At the end of every episode of Good Girls Revolt, whose first season is now streaming on Amazon Prime, a title card reminds us that the events and characters it presents are purely fictional. This is necessary, as the Amazon original series is based upon a book of the same name by Lynn Povich, which charted the efforts of real women to gain workplace equality in the magazine industry in the 1970s.
So Good Girls Revolt is pure fiction. But is it worth checking out? We binged the first half of the series to figure out whether you should revolt against its presence on your watch list, or capitulate to its demands.
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Many critics have compared Good Girls to the ad industry-focused prestige drama that still looms large in our "peak TV" era. The resemblance holds, mostly on a superficial level: Anna Camp stars in both series, and the '70s costumes and soundtrack are textbook-perfect, from the lava lamps down to the dowdy lingerie -- which we do see often, since News of the Week (not to be confused with Newsweek, remember) is a hookup-heavy office. Plus, gender dynamics are key to every relationship and plotline: The magazine pairs reporters, who are exclusively male, with their own researchers, who are exclusively female. Oh, and everybody drinks on the job and smokes cigarettes indoors.
Are you nostalgic for, or curious about, the glory days of journalism?
If you want to see more hard-nosed reporters at work but found Spotlightto be too bleak, start streaming. Good Girls underscores the less glamorous aspects of producing quality journalism -- in the pre-internet age, no less! -- like checking crime blotters, getting stonewalled by sources, and having to rewrite cover stories at the 11th hour. Other necessary tools of the trade: typewriters, whose clacks and dings soundtrack News of the Week to a cliché degree; and an unhealthy spirit of competition, which constantly pits our reporters against the cool kids over at Rolling Stone.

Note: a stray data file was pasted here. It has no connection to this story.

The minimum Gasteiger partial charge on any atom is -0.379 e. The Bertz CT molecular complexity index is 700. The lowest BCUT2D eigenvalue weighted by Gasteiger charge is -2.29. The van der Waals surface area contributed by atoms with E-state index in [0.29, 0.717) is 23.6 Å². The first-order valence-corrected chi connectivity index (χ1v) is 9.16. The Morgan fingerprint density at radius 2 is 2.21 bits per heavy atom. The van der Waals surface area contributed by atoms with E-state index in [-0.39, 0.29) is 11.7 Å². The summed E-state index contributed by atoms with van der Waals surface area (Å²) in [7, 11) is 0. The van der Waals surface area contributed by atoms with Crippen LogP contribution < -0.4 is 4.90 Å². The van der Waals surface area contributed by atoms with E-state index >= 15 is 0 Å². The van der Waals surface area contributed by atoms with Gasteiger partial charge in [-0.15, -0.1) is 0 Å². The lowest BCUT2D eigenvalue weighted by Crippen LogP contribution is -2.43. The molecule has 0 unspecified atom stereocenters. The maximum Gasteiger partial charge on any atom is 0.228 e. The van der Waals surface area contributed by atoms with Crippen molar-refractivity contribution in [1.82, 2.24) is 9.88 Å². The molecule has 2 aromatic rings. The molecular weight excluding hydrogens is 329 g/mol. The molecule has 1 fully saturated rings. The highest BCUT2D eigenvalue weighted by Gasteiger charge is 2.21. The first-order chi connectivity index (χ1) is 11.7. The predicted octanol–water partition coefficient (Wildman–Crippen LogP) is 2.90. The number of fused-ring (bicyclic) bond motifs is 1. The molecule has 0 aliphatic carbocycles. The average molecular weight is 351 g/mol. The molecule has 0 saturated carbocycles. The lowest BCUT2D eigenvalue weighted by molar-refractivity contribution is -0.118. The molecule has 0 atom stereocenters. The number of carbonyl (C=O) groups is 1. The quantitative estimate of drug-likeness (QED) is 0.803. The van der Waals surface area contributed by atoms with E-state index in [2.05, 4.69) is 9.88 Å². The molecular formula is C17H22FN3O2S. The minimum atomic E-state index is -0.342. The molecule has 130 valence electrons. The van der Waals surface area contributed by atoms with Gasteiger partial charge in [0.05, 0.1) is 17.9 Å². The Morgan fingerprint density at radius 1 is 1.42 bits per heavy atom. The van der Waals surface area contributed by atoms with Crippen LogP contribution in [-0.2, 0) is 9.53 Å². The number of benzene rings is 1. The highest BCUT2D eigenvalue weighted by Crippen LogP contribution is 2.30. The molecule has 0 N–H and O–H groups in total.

Do you think postal workers deserve more respect?
To remind us just how long ago the events in the series unfolded, one episode revolves around a Postal Service strike. These mail carriers and sorters are such relics, the show constantly reminds us why they matter throughout the hour -- a detail much appreciated by this millennial. See, nobody can get their government assistance checks because direct deposit wasn't invented yet, and the country is so crippled that President Nixon is forced to give a televised address on the ordeal.
Are you a feminist?
Despite the show's pejorative title (one carried over from its source text), it's about empowered women struggling for recognition in a male-dominated industry, where they are responsible for the heavy lifting and artistry that the job demands. It's alarming how a show about gender dynamics in the workplace set 40-plus years in the past is this relevant today: Women still earn around 20% less than their male colleagues, and must fight for consideration for jobs that underqualified men are often handed.
Though we women contain multitudes, Good Girls often forces its class-action heroines to choose between their careers and their love interests, whom News of the Week has conveniently paired them with for maximum make-out potential (job assignments echo the dynamics of an arranged marriage in most cases). Grace Gummer shows up as "Nora Ephron" (not to be confused with Nora Ephron), to point out the flaws in this system before making a dramatic exit. At times early in the series, I wished we could spend more time plotting the ladies' lawsuit than watching a newsmagazine procedural, in which writers must furiously churn out copy to placate the printing presses.
Wonder what would happen if Russ Hanneman truly applied himself in the workplace?
Chris Diamantopoulos plays Finn, News of the Week's shrewd and idealistic editor-in-chief and a massive departure from his performance as the douchebag investor-savior on Silicon Valley. Though they might be kindred spirits after all: Hanneman's "Tres Commas" tequila would not look out of place in Finn's liquor cabinet.
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